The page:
Winning the Eurovision Song Contest is the main aim of most, if not all, participating countries every year. For some countries the aim was reached within a short time since their first participation while others had to wait some longer time. Yet, even after 65 years some countries are still waiting for the contest to be hosted on their soil. In the case of Finland it took them not less than 46 years to host the contest. The contest in Helsinki was the seventh contest in a row to be hosted in a city which never hosted the contest before. The Finnish victory in 2006 marked the first and only victory of the Nordic country to date. The victory of the band Lordi with their entry “Hard Rock Hallelujah” is also the only victory of a hard rock band in the contest to our days.
The contest in Helsinki was held on two different dates as it had a Semi-Final in addition to the Grand Final. The Semi-Final of that year is till today the longest ever Semi-Final as it had a running order of 28 countries. This was mainly caused by the return of both Hungary and Austria as well as the debut of four new countries. Georgia and the Czech Republic would both participate for the first time, and it was the first time Serbia and Montenegro would participate as two independent countries having formerly participated as one country. Monaco withdrew from the Contest, but nevertheless, the contest in Helsinki was the one with the most of participating countries at the time – 42.
The Finnish broadcaster YLE chose the then TV hostess Jaana Pelkonen and musician, actor and TV host Mikko Leppilampi as the hosts of the show. The venue chosen for the contest was Hartwall Areena which had the capacity to welcome between 12,000 to 15,000 spectators. The main design concept was all about Finnish elements. The stage design had the shape of a traditional Finnish instrument called kantele. The slogan of the Contest was “True Fantasy” which was used in order to emphasize some of the polarities associated with the country.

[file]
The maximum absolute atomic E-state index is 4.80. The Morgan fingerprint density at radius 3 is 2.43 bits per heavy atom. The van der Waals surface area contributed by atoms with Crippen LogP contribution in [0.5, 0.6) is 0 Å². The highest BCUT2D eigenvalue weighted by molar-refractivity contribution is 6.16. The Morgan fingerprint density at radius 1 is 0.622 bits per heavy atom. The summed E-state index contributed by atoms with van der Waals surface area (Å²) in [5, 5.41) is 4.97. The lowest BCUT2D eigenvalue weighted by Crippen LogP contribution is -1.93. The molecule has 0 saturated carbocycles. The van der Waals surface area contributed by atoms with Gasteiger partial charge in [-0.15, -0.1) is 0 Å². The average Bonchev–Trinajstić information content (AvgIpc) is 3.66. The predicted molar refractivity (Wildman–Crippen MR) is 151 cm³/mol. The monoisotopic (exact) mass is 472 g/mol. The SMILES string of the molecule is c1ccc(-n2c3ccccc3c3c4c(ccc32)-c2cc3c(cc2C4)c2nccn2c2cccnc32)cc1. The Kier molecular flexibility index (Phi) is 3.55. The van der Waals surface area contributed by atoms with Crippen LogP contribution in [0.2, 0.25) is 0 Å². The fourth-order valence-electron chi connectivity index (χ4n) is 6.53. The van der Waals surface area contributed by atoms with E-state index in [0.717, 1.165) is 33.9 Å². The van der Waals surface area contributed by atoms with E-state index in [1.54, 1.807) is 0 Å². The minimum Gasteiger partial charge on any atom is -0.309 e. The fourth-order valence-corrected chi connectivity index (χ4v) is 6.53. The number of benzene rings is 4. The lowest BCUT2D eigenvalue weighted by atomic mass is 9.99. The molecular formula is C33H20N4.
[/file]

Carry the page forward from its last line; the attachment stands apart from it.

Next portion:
The 2007 Eurovision saw the return of various artists: Cypriot diva Evridiki came back to the contest for the 4th time after participation as a backing vocalist for Alexia in 1987 and twice as a lead singer in both 1992 and 1994, Elrikur Hauksson carried the Icelandic flag after his participation in 1986 as a part of ICY and later in 1991 where he represented Norway as a part of the group “Just 4 Fun”. The FYR Macedonia chose to send their 2002 representative Karolina Goceva for a second time, whilst Edsilia Rombley would come back after 9 years to the contest to represent The Netherlands once again.
The Semi-Final was held on the night of the 10th of May, and it lasted 2 hours and 40 minutes. This due to a running order of 28 countries participating in that Semi-Final. A method of two Semi-Finals was introduced from 2008 to our days in order to prevent such running orders among other reasons. An ensemble of Finnish dancers dancing to accordion music written by Johanna Juhola was the opening act.
The results of that Semi-Final were a matter of shock for some. Returning artists Evridiki, Edsilia Rombley and Elrikur Haukssin all failed to qualify to the Grand Final. Other remarkable acts failing to qualify were the Swiss act Dj Bobo who although got the third position in the OGAE polls only got to the 20th position in the live show. The Czech Republic would get to the 28th and last place with only 1 point in their debut. This is to our days the worst ranking a country got in a Semi-Final. The country would rank last once again in 2009 with 0 points. In addition, none of the Scandinavian countries would qualify from this round. Croatia, Malta and Norway would fail to qualify for the first time since the introduction of the Semi-Final format in 2004.